Quetzalcoatl (i. e., the serpent or the twin with peacock or trogon feathers), the name of a mythical personage introduced into Mexican mythology by the Huastecas, a branch of the Mayas, who came, according to tradition, in boats along the coast and settled at Pánuco, without opposition from the former possessors, though in course of time they held their own against the Otomies, Nahoas, and Chichimecas, till they were finally conquered by the great monarch Nezahualcoyotl. The Natchez are supposed to have been also a part of this body of emigrants. This mythical personage appeared in a long white robe, holding a staff, and introduced the honors paid to the cross. He taught the people many arts, introduced a system of worship, and finally returned to Yucatan according to Mexican tradition, though in Yucatan, where he is known as Cuculcan, they make him return to Mexico. The accounts given of him are not always consistent, and may apply to a series who bore the name. He was ultimately honored as a god, and especially as the god of rain.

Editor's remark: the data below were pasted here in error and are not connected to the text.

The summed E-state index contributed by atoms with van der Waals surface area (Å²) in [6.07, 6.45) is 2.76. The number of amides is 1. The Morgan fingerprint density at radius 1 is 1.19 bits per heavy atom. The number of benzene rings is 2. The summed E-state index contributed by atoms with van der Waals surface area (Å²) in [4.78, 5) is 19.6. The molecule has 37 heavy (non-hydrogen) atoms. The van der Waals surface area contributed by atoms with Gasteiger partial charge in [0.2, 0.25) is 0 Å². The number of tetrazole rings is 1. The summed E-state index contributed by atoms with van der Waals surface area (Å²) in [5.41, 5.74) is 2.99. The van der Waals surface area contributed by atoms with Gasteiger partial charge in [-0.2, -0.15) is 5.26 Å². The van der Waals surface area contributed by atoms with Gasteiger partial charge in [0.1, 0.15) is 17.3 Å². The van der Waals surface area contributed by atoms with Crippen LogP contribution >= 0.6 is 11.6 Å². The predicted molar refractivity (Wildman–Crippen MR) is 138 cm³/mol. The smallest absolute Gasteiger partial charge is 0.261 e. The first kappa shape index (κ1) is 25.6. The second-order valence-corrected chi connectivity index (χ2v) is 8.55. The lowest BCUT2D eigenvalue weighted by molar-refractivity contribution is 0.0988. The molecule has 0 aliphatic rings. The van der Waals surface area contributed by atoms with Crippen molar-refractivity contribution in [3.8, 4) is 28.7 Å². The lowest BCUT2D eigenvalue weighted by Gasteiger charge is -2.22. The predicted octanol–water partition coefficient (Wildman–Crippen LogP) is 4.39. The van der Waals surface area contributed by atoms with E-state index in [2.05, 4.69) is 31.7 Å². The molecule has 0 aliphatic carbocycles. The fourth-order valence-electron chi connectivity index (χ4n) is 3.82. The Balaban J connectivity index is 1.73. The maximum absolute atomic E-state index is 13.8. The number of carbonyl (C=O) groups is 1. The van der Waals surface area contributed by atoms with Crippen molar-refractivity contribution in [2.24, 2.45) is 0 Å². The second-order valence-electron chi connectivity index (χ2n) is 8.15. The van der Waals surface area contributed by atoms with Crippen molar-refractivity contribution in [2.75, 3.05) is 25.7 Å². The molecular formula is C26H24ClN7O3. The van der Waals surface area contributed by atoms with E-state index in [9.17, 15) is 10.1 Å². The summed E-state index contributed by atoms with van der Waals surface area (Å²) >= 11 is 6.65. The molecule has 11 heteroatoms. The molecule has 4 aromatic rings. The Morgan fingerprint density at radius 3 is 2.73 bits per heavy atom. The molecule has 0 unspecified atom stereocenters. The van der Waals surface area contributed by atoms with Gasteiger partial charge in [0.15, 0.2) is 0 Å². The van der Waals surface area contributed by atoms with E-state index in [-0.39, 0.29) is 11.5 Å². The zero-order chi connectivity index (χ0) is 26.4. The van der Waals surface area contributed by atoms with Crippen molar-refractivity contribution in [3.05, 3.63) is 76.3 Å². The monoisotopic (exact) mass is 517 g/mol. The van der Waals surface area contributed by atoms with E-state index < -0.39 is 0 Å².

The religious ideas introduced by him were not confined to the Huastecas, but extended to the whole Mexican empire.